Apple Inc is expected to unveil new iPods this week, injecting fresh excitement into the product line at a time when defections by partners have shown cracks in its digital music dominance.
Apple has not revealed what Chief Executive Steve Jobs will announce at a Wednesday event in San Francisco, but analysts are betting on an iPod with a large touchscreen and a new form for the smaller iPod Nano.
There is also speculation that Jobs could pull a surprise out of his sleeve and show off iPods with the ability to buy and download music wirelessly, or finally announce the addition of the Beatles' music catalog to the iTunes online store.
It may be more important than ever for Apple to keep its market-leading grip on music players as it finds its iTunes store increasingly under fire from content partners like NBC who are unhappy with how content is priced.
IPod sales accounted for 29 percent of Apple's $5.4 billion in revenue last quarter, and the new models would hit store shelves in time for the key holiday shopping season.
Competitors seem to always be chasing the last generation of Apple products. It makes it very difficult for competitors to make a dent against Apple in this space, said Michael Gartenberg, an analyst with market research firm Gartner.
In typical fashion, Apple's stock has been on a tear since the event was announced, rising 13.5 percent over the past week. On Tuesday, the shares jumped $5.68, or 4.1 percent, to close at $144.16 on Nasdaq.
Apple was also buoyed by a pair of reports, one from market research firm iSuppli saying the iPhone was the best-selling smartphone in the United States in July, and one from Piper Jaffray saying that sales of iPhones and Macintosh computers were on track to be slightly better than expected.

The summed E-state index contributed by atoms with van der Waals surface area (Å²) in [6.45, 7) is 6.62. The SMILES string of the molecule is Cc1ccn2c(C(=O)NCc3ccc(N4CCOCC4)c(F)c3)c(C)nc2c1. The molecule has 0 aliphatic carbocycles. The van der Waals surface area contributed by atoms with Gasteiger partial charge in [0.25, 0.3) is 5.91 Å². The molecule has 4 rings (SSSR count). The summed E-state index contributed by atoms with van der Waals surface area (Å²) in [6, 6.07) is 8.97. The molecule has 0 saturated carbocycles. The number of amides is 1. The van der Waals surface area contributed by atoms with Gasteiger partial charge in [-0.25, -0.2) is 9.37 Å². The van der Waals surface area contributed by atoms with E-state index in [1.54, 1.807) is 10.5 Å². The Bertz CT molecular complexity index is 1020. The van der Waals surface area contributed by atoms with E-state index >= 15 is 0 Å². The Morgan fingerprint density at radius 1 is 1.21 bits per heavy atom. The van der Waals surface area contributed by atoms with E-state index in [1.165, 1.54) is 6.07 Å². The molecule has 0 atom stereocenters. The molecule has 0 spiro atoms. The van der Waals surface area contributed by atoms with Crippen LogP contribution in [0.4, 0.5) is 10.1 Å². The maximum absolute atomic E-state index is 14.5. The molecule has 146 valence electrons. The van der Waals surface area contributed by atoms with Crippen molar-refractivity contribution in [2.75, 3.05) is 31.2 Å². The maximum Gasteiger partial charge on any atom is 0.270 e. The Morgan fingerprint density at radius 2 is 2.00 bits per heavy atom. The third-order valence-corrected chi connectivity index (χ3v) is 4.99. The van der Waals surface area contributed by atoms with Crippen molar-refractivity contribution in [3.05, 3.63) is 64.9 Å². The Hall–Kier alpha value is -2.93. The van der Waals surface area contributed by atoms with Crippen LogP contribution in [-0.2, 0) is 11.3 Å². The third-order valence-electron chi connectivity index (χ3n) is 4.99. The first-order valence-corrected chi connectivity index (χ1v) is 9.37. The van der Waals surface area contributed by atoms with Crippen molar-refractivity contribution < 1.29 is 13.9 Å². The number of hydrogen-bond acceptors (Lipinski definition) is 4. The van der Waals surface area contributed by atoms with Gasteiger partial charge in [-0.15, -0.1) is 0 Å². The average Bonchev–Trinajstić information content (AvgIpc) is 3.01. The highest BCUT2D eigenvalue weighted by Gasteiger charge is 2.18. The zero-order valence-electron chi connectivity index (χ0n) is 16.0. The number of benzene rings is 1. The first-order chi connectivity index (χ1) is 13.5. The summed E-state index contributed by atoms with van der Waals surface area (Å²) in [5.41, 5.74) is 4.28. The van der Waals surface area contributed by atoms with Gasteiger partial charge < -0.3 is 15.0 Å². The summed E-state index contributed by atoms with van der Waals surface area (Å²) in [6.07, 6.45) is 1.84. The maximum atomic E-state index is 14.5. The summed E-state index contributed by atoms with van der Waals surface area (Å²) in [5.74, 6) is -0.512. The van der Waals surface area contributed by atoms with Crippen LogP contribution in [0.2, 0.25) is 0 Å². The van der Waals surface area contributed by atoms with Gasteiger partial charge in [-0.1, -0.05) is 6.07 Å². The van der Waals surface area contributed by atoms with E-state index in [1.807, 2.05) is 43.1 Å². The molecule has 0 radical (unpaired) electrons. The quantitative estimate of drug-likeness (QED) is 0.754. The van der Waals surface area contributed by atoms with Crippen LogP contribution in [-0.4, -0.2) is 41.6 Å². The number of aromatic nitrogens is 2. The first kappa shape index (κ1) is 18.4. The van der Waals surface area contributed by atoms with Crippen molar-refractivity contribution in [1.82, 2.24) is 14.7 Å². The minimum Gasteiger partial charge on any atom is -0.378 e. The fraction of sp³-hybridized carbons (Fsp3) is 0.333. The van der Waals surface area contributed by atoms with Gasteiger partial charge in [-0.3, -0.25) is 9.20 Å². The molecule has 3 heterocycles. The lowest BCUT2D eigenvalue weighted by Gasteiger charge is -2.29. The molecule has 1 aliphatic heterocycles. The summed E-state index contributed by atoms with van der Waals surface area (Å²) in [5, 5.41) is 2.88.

Updated models are also crucial to maintaining the market dominance of the iPods, which make up seven of 10 digital media players sold in the United States.
Last week, NBC Universal, the top supplier of video content to iTunes, said it would not renew its contract to sell shows on the service because it wanted more flexibility in the way it priced and packaged videos.
That's the stab in Apple's back. If NBC walks, somebody else may walk. It needed somebody to step away because Apple's got all the pricing power, said Darren Aftahi, an analyst with ThinkEquity Partners.
Earlier this year, Universal's music business said it would not renew a long-term contract to sell songs on iTunes, leaving open the possibility of striking an exclusive deal with another service.
ITunes is also facing more competition from the likes of Wal-Mart Inc, which last month began selling downloadable songs without any copy protection, and Amazon.com Inc, which is expected to launch its music download store this month, and MTV Networks and RealNetworks, which are combining their online music efforts.
Why can't everyone go digital? NBC can go to Wal-Mart and say, 'Give us a better pricing plan and we'll do an exclusive with you.' I'm not convinced iTunes is going to be the digital media powerhouse everyone expects it to be, Aftahi said.
Sony Corp, the Japanese electronics giant that once owned the personal portable audio market with its Walkman cassette players, is also trying to mount a comeback with new digital video players and is reported to be looking into a music and video download service.
ITunes is a relatively small part of Apple's business, doing about $600 million in sales in the most recent quarter. But all those iPod fans have turned Apple into the third-largest music retailer in the United States, according to market research firm NPD.
At this point the music stores and the services are driven by the music players, not the other way around. You don't start shopping at the iTunes music store and go out and buy an iPod, it's the other way around, Gartenberg said.